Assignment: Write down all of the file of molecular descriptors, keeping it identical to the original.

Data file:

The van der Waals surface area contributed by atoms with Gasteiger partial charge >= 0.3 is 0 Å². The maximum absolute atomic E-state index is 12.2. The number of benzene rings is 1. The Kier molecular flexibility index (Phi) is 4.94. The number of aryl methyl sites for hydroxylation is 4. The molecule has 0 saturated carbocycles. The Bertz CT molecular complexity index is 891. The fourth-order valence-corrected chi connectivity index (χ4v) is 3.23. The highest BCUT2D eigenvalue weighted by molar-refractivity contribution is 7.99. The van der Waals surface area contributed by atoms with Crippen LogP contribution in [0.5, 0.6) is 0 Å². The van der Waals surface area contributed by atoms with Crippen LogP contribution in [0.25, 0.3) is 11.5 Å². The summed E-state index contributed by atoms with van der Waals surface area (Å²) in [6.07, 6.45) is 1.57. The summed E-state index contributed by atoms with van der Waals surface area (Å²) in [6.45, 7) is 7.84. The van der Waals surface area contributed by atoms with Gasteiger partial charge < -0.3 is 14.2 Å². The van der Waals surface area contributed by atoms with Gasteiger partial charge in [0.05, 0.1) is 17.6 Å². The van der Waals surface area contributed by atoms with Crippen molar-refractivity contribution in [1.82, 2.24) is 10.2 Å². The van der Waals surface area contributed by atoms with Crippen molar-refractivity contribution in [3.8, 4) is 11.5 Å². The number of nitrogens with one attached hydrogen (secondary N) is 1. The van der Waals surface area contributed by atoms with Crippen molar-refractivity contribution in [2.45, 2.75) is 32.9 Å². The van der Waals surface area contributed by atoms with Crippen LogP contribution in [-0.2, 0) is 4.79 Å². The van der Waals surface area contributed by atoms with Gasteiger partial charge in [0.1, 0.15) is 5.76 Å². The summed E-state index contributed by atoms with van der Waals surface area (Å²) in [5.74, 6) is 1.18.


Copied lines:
The van der Waals surface area contributed by atoms with Gasteiger partial charge >= 0.3 is 0 Å². The maximum absolute atomic E-state index is 12.2. The number of benzene rings is 1. The Kier molecular flexibility index (Phi) is 4.94. The number of aryl methyl sites for hydroxylation is 4. The molecule has 0 saturated carbocycles. The Bertz CT molecular complexity index is 891. The fourth-order valence-corrected chi connectivity index (χ4v) is 3.23. The highest BCUT2D eigenvalue weighted by molar-refractivity contribution is 7.99. The van der Waals surface area contributed by atoms with Crippen LogP contribution in [0.5, 0.6) is 0 Å². The van der Waals surface area contributed by atoms with Crippen LogP contribution in [0.25, 0.3) is 11.5 Å². The summed E-state index contributed by atoms with van der Waals surface area (Å²) in [6.07, 6.45) is 1.57. The summed E-state index contributed by atoms with van der Waals surface area (Å²) in [6.45, 7) is 7.84. The van der Waals surface area contributed by atoms with Gasteiger partial charge < -0.3 is 14.2 Å². The van der Waals surface area contributed by atoms with Gasteiger partial charge in [0.05, 0.1) is 17.6 Å². The van der Waals surface area contributed by atoms with Crippen molar-refractivity contribution in [1.82, 2.24) is 10.2 Å². The van der Waals surface area contributed by atoms with Crippen molar-refractivity contribution in [3.8, 4) is 11.5 Å². The number of nitrogens with one attached hydrogen (secondary N) is 1. The van der Waals surface area contributed by atoms with Crippen molar-refractivity contribution in [2.45, 2.75) is 32.9 Å². The van der Waals surface area contributed by atoms with Crippen LogP contribution in [-0.2, 0) is 4.79 Å². The van der Waals surface area contributed by atoms with Gasteiger partial charge in [0.1, 0.15) is 5.76 Å². The summed E-state index contributed by atoms with van der Waals surface area (Å²) in [5.74, 6) is 1.18.